Open workplace conversations about menopause

Simran Lalli

Article written by Simran Lalli, Solicitor, Employment department

Employers should check they are having the right conversations to support those experiencing problems in the workplace due to menopause.

With growing numbers of women continuing in the workforce through middle age, and the rising numbers of tribunals referencing menopause, the topic is set to be a key driver for workplace policies in future.

Official labour statistics show that the over-50s accounted for 72 per cent of the growth in the employment of women between 1992 and 2012. Figures from the Courts reveal that menopause was cited in twice as many tribunal cases in the first six months of 2021, compared with the whole of 2018.

It’s also important for employers to recognise that it is not just those who were gender-assigned as women at birth, as it may also affect people who are transgender or intersex. Relatives and carers of someone going through the menopause may also be affected, for example due to sleep disturbance, a common symptom of the menopause.

The Health and Safety at Work Act (1974) requires employers to ensure the health, safety, and welfare of all workers. In the case of those experiencing menopause, this could include risk assessments that consider their specific needs, such as adequate ventilation to avoid over-heated working conditions, or provision of appropriate toilets and access to water.

The Equality Act (2010) prohibits discrimination on the grounds of sex, whether directly, indirectly, or by harassment. An example in the case of menopause could be where an employer does not consider symptoms arising from the menopause to be mitigating factors in reviewing performance, where similar symptoms arising through another condition would be considered for male workers.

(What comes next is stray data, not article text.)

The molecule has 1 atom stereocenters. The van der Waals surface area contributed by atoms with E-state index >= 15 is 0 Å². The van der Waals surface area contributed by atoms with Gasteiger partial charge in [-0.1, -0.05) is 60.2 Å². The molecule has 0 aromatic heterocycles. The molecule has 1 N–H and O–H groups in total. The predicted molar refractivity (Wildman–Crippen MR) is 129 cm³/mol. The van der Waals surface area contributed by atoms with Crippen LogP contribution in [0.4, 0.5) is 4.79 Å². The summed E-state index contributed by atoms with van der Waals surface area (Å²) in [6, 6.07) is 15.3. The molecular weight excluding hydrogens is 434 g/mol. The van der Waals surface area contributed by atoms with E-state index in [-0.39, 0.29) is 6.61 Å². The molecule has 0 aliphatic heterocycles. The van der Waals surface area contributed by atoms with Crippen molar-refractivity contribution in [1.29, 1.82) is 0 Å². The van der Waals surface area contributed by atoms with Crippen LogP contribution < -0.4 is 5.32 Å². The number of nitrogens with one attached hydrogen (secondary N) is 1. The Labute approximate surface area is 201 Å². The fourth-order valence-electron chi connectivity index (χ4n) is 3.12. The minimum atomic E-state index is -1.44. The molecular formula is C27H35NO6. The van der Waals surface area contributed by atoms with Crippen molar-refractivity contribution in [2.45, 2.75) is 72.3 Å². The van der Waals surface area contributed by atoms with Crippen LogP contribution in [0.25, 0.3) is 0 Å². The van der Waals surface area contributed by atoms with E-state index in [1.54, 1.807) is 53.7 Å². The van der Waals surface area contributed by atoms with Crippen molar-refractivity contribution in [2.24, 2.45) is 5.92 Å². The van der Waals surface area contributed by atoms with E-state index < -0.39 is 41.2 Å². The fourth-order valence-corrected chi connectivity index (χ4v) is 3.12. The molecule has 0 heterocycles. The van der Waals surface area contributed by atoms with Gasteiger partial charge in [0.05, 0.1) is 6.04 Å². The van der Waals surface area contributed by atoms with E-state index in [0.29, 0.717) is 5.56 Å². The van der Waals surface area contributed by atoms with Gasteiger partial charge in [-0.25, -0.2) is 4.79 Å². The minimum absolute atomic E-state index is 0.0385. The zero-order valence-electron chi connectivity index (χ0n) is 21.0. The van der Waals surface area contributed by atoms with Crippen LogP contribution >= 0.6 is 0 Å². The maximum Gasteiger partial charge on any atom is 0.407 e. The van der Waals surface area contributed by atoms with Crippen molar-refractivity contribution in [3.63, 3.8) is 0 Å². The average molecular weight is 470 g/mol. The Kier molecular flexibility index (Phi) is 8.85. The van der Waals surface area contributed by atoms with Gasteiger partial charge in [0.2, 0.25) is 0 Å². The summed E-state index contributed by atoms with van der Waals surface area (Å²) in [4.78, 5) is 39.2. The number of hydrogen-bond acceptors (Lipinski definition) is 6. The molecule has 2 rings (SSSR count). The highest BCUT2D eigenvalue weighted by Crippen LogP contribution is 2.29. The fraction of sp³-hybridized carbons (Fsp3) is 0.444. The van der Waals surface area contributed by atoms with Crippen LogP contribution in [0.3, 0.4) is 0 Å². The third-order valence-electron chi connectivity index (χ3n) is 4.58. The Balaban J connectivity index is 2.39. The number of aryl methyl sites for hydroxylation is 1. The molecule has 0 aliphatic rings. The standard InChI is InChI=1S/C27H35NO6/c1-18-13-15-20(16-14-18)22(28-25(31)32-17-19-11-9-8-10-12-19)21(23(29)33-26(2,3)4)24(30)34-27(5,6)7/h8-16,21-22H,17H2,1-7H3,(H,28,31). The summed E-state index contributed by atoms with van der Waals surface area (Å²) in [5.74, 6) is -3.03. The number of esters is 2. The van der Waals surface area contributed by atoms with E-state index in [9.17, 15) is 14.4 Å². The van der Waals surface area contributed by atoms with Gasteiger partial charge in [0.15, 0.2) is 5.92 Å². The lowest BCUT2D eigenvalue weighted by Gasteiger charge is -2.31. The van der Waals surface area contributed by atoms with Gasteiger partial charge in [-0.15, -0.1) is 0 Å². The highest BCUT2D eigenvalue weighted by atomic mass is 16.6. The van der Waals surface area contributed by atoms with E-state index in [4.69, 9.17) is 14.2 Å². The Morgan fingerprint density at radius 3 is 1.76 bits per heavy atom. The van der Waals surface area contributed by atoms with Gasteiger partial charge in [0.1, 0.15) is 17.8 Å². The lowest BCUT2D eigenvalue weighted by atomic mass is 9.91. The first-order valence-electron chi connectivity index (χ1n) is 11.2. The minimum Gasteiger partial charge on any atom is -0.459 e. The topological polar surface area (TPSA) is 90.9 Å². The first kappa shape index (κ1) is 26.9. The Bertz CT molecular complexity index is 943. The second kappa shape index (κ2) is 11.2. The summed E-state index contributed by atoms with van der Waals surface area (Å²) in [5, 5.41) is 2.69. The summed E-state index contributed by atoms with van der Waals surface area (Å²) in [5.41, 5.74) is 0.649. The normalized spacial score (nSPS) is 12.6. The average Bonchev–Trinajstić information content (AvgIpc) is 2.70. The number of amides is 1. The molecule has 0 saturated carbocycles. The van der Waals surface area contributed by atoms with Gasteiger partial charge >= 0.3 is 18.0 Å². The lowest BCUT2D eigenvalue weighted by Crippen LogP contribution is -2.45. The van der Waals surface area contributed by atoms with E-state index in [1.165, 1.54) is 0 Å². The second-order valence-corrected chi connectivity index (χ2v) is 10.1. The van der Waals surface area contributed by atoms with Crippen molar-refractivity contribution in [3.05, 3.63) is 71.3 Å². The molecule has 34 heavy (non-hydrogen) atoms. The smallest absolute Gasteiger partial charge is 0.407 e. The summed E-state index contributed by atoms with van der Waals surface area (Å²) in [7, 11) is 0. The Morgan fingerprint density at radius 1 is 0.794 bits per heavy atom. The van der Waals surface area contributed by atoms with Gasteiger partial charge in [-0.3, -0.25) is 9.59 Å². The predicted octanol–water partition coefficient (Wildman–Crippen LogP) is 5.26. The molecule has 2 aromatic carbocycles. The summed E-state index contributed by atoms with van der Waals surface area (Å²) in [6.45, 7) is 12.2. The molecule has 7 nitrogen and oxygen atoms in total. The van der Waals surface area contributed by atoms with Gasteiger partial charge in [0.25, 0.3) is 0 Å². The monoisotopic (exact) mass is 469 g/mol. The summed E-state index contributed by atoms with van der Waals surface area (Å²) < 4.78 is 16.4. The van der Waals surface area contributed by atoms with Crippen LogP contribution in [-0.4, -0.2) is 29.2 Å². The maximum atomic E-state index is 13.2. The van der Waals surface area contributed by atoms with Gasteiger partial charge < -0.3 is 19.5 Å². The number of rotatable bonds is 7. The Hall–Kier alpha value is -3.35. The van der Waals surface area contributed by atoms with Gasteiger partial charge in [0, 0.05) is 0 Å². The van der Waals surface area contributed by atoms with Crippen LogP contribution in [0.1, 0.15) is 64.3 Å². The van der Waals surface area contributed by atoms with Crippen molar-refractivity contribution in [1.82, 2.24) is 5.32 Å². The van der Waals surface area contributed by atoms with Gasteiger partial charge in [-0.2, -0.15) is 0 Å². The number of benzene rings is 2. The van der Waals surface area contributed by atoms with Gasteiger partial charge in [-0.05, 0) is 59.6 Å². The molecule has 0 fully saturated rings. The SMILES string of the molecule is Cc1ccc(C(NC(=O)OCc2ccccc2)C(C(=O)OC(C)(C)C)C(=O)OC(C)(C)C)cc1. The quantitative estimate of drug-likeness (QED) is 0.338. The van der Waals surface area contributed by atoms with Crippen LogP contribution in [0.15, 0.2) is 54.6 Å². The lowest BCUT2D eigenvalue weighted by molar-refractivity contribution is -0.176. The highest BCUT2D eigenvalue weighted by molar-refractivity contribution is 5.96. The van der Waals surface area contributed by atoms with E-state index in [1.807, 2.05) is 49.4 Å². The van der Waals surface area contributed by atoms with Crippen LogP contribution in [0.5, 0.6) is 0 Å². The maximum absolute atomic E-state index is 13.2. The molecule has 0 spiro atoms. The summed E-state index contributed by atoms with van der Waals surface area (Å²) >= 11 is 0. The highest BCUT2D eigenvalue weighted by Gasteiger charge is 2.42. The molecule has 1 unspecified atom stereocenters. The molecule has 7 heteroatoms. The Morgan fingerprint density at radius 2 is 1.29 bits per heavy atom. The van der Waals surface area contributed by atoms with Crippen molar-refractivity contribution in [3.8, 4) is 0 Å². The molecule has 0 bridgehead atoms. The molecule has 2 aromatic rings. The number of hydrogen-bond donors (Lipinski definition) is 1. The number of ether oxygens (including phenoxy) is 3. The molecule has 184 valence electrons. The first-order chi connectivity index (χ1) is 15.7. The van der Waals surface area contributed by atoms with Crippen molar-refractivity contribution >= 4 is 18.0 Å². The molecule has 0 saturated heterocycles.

An important milestone in recognising the impact of the menopause came with a tribunal judgement handed down in 2019. This involved a woman who suffered significant medical problems together with stress, memory loss and tiredness. While the tribunal’s judgement did not suggest that experiencing menopause amounted to a disability, it said that the symptoms may have physiological and physical consequences that meet the definition of disability under the Equality Act, with a substantial and long-term adverse effect on a person’s ability to carry out day-to-day activities.

Many employers still feel this is a subject they do not want, or perhaps need, to tackle, but it is an issue which cannot be ignored and a clear policy is important.  The impact for some will be the same as having a long-term health condition, requiring reasonable adjustments.

But while open discussion can help to avoid difficulties arising, enabling women to feel they can raise problems, while also making sure that fellow workers appreciate the impact of menopause symptoms, a sensitive approach is essential.

This is demonstrated by one of the latest cases to reach a tribunal in January 2022 where sales assistant Leigh Best won an age and sex harassment case after her male boss made loud comments about her going through menopause in front of customers. The hearing panel found that the employer had been tactless in how he approached a “highly sensitive topic”, creating a humiliating environment for her at work.

For further information on this article or to discuss discrimination in the workplace, please feel free to email me or contact the department on 020 8858 6971.